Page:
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Mychal Thompson is an old-school Laker and a present-day wit

Mychal Thompson may not need the map that he says shows where his two Lakers championship rings are buried in the Bahamas, if such a map really exists.

This is a man who remembered, without prompting, the correct time and date of his first game with his beloved team: Sunday afternoon, Feb. 15, 1987, at the Forum against the hated Boston Celtics. Thompson helped the Lakers to a three-point victory, telling reporters afterward that they were dancing on the beaches of his native Bahamas in celebration.

OK, so not everything the easy, breezy Thompson says can be quickly verified like a box score. He once led people to believe he was a cousin of superstar David Thompson and later duped radio listeners — and several media outlets — into believing that he controlled the finances of his son Klay, the shooting guard for the Golden State Warriors.

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“You think back when you were 23, 24 years of age,” the elder Thompson said in his defense recently while sitting in the L.A. Live studios of ESPN 710, where he co-hosts a late-morning show with Mark Willard. “Could your dad tell you what to do with your money? No. You’re a grown man. So I don’t understand how people thought I was serious about that.”

When it comes to his NBA memories, Thompson sheds the white lies for the purple and gold gospel.

He was there for Magic Johnson’s final championship as well as Michael Jordan’s first. He has called games involving Lakers greats Kobe Bryant, Shaquille O’Neal and Pau Gasol during his 11 seasons as the team’s radio analyst. He has flown both commercial and charter flights with the Lakers traveling party, going back to the days when longtime trainer Gary Vitti also handed out boarding passes.

“We were like the Beatles and the Rolling Stones rolled into one,” Thompson said of the “Showtime” Lakers of Johnson, Kareem Abdul-Jabbar and James Worthy. “Wherever we went, fans would want to follow us.”

Some things, it seems, never change.

Thompson ranks Johnson as his favorite Laker — “a perfect basketball player,” he said — followed by Bryant and then Abdul-Jabbar, who did manage to top another list: the toughest player Thompson ever guarded. Thompson, a 6-foot-10, 235-pound power forward and center, spent 71/2 of his 12 NBA seasons with teams other than the Lakers.

Thompson always had wanted to be a Laker, long before the Portland Trail Blazers made him the No. 1 pick in the 1978 draft and even before he changed the spelling of his first name in high school so he would stand out. He loved the Lakers of Jim McMillian and Happy Hairston and Gail Goodrich who won a league-record 33 games in a row and the NBA title in 1972.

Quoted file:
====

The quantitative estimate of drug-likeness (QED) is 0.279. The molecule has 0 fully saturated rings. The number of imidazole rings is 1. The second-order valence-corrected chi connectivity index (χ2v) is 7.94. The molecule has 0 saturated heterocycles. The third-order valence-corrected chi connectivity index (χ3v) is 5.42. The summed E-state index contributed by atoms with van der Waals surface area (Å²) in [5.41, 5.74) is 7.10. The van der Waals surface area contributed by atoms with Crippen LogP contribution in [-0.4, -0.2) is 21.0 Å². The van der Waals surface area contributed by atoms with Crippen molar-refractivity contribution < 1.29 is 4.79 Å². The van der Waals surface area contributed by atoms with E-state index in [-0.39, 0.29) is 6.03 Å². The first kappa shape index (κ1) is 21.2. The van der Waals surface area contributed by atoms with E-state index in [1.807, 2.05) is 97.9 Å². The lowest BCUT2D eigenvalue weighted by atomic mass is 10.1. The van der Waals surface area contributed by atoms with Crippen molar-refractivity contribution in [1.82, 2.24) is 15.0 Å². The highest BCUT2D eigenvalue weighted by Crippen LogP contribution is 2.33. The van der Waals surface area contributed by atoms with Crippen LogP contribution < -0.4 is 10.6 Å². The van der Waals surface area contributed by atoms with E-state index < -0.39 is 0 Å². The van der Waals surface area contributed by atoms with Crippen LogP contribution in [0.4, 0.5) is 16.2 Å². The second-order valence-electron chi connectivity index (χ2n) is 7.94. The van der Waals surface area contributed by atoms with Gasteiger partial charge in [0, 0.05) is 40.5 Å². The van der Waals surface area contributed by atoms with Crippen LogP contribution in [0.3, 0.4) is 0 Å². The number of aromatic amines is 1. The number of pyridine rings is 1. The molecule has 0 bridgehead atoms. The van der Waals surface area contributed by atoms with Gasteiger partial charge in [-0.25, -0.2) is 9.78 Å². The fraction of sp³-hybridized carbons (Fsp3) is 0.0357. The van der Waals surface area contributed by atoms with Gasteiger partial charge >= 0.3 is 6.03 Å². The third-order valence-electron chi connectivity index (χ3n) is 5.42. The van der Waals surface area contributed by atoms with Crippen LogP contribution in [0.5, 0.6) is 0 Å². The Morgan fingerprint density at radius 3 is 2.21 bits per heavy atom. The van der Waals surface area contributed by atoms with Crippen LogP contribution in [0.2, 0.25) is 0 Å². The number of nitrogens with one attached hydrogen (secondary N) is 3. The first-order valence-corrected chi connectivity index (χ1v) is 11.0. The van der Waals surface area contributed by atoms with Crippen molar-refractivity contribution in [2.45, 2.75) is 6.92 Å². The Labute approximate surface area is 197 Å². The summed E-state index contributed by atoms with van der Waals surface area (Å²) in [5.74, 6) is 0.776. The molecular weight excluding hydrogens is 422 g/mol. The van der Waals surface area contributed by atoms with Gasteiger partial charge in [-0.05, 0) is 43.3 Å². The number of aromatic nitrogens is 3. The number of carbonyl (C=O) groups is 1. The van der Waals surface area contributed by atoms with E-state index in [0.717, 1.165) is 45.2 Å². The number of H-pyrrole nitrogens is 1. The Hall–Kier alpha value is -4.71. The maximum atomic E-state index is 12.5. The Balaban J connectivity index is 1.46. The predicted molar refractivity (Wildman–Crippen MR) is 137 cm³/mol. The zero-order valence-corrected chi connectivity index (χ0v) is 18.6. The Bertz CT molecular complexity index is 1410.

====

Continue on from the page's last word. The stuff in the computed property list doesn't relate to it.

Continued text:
So when he learned of his trade from the San Antonio Spurs to the Lakers to become Abdul-Jabbar’s backup in the middle of the 1986-87 season, Thompson felt as if he was moving to his intended destination.

“I felt like I had finally hit the pinnacle,” he said. “This was it. I was in the NBA before, but now I felt like I was validated as a player and obviously I was going to be a lot more recognized as a player now.”

Life as a Laker wasn’t always glamorous, though the players didn’t realize it then. They flew the same commercial airlines as vacationing families and weary businessmen, often mingling in the boarding area and on the plane.

“Fans would come up to Magic and Kareem and ask for autographs,” Thompson said. “We would get a lot of stares at all these 6-foot-9 guys walking through the airport.”

Traveling as a superstar still had its privileges, of course. Johnson and Abdul-Jabbar were among the players who were seated in first class, the others given two seats each in coach to stretch out as best they could.

A similar arrangement exists today on the Lakers’ charter flights, Thompson said, with Bryant and Gasol lounging in oversized chairs toward the front of the plane and other players further back, most everyone listening to their own music.

Thompson watches players walk into arenas today with their oversized headphones and wonders if they even bother talking to each other anymore as they did back in his day.

Casual conversations aren’t the only thing Thompson misses. He also laments the loss of offenses that ran through Hall of Fame centers such as Abdul-Jabbar, Hakeem Olajuwon and Moses Malone.